Spring is the season of Annual General Meetings (AGMs) – a rare moment when corporate executives have to account to their shareholders. For the growing “socially responsible investment” (SRI) movement and a handful of NGOs and other advocates, AGMs provide a chance to raise critical issues and rally shareholder support for corporate change. Chevron’s AGMs […]
Spring is the season of Annual General Meetings (AGMs) – a rare moment when corporate executives have to account to their shareholders. For the growing “socially responsible investment” (SRI) movement and a handful of NGOs and other advocates, AGMs provide a chance to raise critical issues and rally shareholder support for corporate change. Chevron’s AGMs have often been contentious, but this year’s meeting – happening today – should be particularly interesting.
Shareholder advocacy can be a useful tool in campaigns and Oxfam has long worked with the SRI community to put pressure on targeted companies. Among its shareholder advocacy efforts, Oxfam worked with the Coalition of Immokalee Workers to pressure Yum! Brands around farmworker compensation; worked with shareholders and Fair Trade coffee advocates to pressure Kraft at its 2003 AGM, worked with partner groups from Ghana, Peru, and Nevada around Newmont Mining Company’s 2005 AGM; and raised Ethiopia trademark rights at Starbucks’ 2007 AGM.
In 2008, Oxfam America established a Fund specifically aimed at purchasing shares in targeted companies. “As a shareholder, we have added rights and legitimacy to engage with corporate leadership; it has greatly expanded and strengthened our corporate advocacy work,” says Michelle Katz Talukdar, who oversees the Fund at Oxfam America. Among the 25 companies in its portfolio, Oxfam has attended RJ Reynolds AGMs in 2010 and 2011 to support the rights of tobacco farmworkers.
In spring 2010, Oxfam worked with a number of SRI and faith based funds to file its first formal shareholder resolution with Chevron, seeking greater transparency around payments to governments in countries where Chevron operates. The resolution was supported by shareholders representing more than $10 billion in investments. (Alongside this effort, Oxfam joined with the Publish What You Pay Campaign in a successful effort to establish a new SEC reporting requirement on all oil and mining companies. By law, Chevron and others will now have to disclose payments in every country of operation.)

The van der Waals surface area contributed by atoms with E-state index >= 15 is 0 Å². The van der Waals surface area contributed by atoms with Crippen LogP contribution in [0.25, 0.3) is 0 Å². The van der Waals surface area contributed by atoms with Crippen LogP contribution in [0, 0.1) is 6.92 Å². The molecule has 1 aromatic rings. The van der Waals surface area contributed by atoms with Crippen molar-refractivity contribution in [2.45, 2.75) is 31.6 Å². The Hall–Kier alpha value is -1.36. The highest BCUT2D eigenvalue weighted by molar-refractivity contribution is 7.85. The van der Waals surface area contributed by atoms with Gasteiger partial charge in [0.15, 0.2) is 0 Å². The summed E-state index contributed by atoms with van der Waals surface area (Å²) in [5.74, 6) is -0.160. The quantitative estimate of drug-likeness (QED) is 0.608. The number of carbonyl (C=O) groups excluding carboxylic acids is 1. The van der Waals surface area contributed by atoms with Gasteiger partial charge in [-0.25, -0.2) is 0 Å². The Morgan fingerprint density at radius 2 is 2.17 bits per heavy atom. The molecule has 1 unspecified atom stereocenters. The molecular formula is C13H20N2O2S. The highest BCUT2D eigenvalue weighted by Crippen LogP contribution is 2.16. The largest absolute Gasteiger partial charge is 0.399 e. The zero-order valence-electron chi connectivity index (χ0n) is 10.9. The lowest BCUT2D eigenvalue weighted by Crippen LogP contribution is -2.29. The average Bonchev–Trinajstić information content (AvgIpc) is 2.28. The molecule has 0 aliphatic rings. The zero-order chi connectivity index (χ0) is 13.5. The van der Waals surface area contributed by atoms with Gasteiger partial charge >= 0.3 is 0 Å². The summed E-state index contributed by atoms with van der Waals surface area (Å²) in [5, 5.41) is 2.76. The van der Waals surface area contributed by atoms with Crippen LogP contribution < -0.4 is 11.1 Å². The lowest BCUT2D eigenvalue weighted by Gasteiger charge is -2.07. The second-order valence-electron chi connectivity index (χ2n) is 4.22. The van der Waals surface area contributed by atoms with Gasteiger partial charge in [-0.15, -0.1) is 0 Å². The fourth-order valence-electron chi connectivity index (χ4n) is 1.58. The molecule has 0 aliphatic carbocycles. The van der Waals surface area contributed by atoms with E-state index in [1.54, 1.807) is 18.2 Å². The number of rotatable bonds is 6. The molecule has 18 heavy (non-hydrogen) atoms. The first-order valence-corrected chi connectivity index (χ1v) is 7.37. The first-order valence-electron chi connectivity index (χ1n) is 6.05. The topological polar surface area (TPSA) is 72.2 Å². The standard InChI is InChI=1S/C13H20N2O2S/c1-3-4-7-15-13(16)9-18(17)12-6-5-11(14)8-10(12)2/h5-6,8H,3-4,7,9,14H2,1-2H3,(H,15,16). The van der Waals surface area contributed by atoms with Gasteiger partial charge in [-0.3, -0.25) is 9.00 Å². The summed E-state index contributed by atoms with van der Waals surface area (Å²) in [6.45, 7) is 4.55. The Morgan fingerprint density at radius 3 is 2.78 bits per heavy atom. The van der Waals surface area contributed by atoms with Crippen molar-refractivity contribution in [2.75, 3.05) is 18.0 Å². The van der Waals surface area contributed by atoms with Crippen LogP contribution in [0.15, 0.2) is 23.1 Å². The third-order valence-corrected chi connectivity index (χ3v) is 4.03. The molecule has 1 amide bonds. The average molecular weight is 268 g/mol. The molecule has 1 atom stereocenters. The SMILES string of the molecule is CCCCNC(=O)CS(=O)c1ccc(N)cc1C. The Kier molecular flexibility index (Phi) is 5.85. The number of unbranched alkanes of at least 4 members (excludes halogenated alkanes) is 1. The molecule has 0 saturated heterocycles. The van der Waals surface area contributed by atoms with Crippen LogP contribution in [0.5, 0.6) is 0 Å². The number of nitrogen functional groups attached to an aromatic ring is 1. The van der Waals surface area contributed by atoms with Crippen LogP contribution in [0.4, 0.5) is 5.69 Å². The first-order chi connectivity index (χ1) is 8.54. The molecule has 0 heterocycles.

One year later, advocates are again descending upon Chevron headquarters to draw shareholder and public attention to alleged company abuses from Nigeria to China, Khazakstan to Burma – all described in the alternative annual report “The True Cost of Chevron”. Among these groups, three inhabitants of the Ecuadorian Amazon will be on hand to push Chevron to respond to the recent court decision holding the company responsible for 20 years of rainforest destruction to the tune of $18 billion (as covered by my previous blog).
The Ecuadorian advocates come armed with a recent study arguing that the company has been concealing the true risks of this lawsuit to its shareholders. Chevron has down-played its liabilities and promised to fight the case in every possible venue (legal and otherwise – offering grist for a particularly amusing spoof on their We Agree campaign). But long-time shareholder advocates Simon Billenness (formerly with Oxfam America) and Sanford Lewis put the lie to Chevron claims with a thorough analysis of the economic risks presented by the Ecuadorian case. As the report notes, Chevron’s Deputy Comptroller Rex Mitchell told a US District Court that the Ecuadorian judgment could cause “irreparable injury to Chevron’s business reputation and business relationships”. On the basis of that analysis, Trillium Asset Management has submitted a formal letter asking the SEC to review potentially misleading statements from Chevron in its Annual Report concerning the real risks to shareholders arising from the Ecuadorian case.
Corporate advocacy is an uphill battle –and the handful of civil society advocates are little match for the estimated 80,000 multi-national corporations around the world. Greater corporate disclosure and transparency are vital to evening the odds and empowering broader constituencies – shareholders, communities, local governments, consumers, the public at large – to hold companies accountable. To that end, much of Oxfam’s work – revenue transparency, community rights to information, “poverty foot-printing”, human rights impact assessments, shareholder advocacy, etc – is devoted to enhanced transparency as a matter of corporate leadership and legal requirement.